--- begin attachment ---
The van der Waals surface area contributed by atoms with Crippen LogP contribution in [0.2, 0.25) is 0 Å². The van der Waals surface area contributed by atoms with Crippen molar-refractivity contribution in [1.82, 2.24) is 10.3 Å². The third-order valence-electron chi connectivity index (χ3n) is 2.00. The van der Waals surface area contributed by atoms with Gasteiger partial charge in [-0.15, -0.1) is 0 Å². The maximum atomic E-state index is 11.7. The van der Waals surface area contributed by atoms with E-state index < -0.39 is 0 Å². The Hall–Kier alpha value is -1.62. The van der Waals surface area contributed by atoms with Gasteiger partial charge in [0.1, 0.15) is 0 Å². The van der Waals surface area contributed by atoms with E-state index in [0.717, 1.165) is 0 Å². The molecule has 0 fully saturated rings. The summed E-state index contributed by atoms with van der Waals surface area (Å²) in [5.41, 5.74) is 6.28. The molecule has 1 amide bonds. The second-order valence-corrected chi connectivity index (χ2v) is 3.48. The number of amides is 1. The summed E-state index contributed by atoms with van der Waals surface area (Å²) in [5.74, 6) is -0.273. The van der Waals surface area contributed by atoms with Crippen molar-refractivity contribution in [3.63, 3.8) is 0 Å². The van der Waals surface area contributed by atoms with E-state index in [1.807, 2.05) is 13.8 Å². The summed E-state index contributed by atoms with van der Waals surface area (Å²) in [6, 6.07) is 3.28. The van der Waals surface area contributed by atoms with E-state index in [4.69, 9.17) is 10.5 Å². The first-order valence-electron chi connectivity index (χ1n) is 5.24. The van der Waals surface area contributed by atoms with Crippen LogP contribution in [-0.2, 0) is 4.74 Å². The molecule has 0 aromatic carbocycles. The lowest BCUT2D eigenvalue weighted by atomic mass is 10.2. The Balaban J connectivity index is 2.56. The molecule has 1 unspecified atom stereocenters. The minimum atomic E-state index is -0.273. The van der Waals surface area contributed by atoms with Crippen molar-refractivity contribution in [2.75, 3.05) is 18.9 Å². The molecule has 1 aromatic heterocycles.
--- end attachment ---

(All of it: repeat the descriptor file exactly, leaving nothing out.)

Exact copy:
The van der Waals surface area contributed by atoms with Crippen LogP contribution in [0.2, 0.25) is 0 Å². The van der Waals surface area contributed by atoms with Crippen molar-refractivity contribution in [1.82, 2.24) is 10.3 Å². The third-order valence-electron chi connectivity index (χ3n) is 2.00. The van der Waals surface area contributed by atoms with Gasteiger partial charge in [-0.15, -0.1) is 0 Å². The maximum atomic E-state index is 11.7. The van der Waals surface area contributed by atoms with E-state index < -0.39 is 0 Å². The Hall–Kier alpha value is -1.62. The van der Waals surface area contributed by atoms with Gasteiger partial charge in [0.1, 0.15) is 0 Å². The van der Waals surface area contributed by atoms with E-state index in [0.717, 1.165) is 0 Å². The molecule has 0 fully saturated rings. The summed E-state index contributed by atoms with van der Waals surface area (Å²) in [5.41, 5.74) is 6.28. The molecule has 1 amide bonds. The second-order valence-corrected chi connectivity index (χ2v) is 3.48. The number of amides is 1. The summed E-state index contributed by atoms with van der Waals surface area (Å²) in [5.74, 6) is -0.273. The van der Waals surface area contributed by atoms with Crippen molar-refractivity contribution in [3.63, 3.8) is 0 Å². The van der Waals surface area contributed by atoms with E-state index in [1.807, 2.05) is 13.8 Å². The summed E-state index contributed by atoms with van der Waals surface area (Å²) in [6, 6.07) is 3.28. The van der Waals surface area contributed by atoms with E-state index in [4.69, 9.17) is 10.5 Å². The first-order valence-electron chi connectivity index (χ1n) is 5.24. The van der Waals surface area contributed by atoms with Crippen LogP contribution in [-0.2, 0) is 4.74 Å². The molecule has 0 aromatic carbocycles. The lowest BCUT2D eigenvalue weighted by atomic mass is 10.2. The Balaban J connectivity index is 2.56. The molecule has 1 unspecified atom stereocenters. The minimum atomic E-state index is -0.273. The van der Waals surface area contributed by atoms with Crippen molar-refractivity contribution in [2.75, 3.05) is 18.9 Å². The molecule has 1 aromatic heterocycles.